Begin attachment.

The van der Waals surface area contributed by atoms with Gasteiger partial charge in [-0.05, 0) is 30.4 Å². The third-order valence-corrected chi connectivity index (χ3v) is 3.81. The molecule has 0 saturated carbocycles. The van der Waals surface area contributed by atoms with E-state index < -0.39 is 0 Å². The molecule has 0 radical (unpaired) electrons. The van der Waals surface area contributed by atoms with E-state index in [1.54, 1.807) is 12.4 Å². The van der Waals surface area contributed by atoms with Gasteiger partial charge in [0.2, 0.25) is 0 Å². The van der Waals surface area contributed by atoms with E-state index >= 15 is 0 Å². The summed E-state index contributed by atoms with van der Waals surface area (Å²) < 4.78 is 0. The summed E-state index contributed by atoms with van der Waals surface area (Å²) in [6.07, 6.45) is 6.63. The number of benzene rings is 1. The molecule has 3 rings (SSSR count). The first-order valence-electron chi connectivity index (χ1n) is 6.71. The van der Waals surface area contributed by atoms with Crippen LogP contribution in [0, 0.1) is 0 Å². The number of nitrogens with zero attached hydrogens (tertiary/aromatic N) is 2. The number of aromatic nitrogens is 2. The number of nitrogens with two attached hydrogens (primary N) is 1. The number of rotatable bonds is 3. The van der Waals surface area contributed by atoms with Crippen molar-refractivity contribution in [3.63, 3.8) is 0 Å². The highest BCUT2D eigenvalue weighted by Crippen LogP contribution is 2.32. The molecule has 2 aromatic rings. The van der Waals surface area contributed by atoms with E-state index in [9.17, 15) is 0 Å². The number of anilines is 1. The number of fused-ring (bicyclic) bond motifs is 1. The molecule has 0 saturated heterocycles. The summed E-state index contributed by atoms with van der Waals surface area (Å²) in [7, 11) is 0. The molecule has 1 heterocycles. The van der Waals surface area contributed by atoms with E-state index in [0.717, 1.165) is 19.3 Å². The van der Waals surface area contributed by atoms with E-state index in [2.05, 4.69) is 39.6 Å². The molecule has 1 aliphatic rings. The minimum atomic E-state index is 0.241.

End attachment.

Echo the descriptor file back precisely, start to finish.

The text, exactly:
The van der Waals surface area contributed by atoms with Gasteiger partial charge in [-0.05, 0) is 30.4 Å². The third-order valence-corrected chi connectivity index (χ3v) is 3.81. The molecule has 0 saturated carbocycles. The van der Waals surface area contributed by atoms with E-state index < -0.39 is 0 Å². The molecule has 0 radical (unpaired) electrons. The van der Waals surface area contributed by atoms with E-state index in [1.54, 1.807) is 12.4 Å². The van der Waals surface area contributed by atoms with Gasteiger partial charge in [0.2, 0.25) is 0 Å². The van der Waals surface area contributed by atoms with E-state index >= 15 is 0 Å². The summed E-state index contributed by atoms with van der Waals surface area (Å²) < 4.78 is 0. The summed E-state index contributed by atoms with van der Waals surface area (Å²) in [6.07, 6.45) is 6.63. The number of benzene rings is 1. The molecule has 3 rings (SSSR count). The first-order valence-electron chi connectivity index (χ1n) is 6.71. The van der Waals surface area contributed by atoms with Crippen LogP contribution in [0, 0.1) is 0 Å². The number of nitrogens with zero attached hydrogens (tertiary/aromatic N) is 2. The number of aromatic nitrogens is 2. The number of nitrogens with two attached hydrogens (primary N) is 1. The number of rotatable bonds is 3. The van der Waals surface area contributed by atoms with Crippen molar-refractivity contribution in [3.63, 3.8) is 0 Å². The highest BCUT2D eigenvalue weighted by Crippen LogP contribution is 2.32. The molecule has 2 aromatic rings. The van der Waals surface area contributed by atoms with E-state index in [9.17, 15) is 0 Å². The number of anilines is 1. The number of fused-ring (bicyclic) bond motifs is 1. The molecule has 0 saturated heterocycles. The summed E-state index contributed by atoms with van der Waals surface area (Å²) in [7, 11) is 0. The molecule has 1 heterocycles. The van der Waals surface area contributed by atoms with E-state index in [0.717, 1.165) is 19.3 Å². The van der Waals surface area contributed by atoms with E-state index in [2.05, 4.69) is 39.6 Å². The molecule has 1 aliphatic rings. The minimum atomic E-state index is 0.241.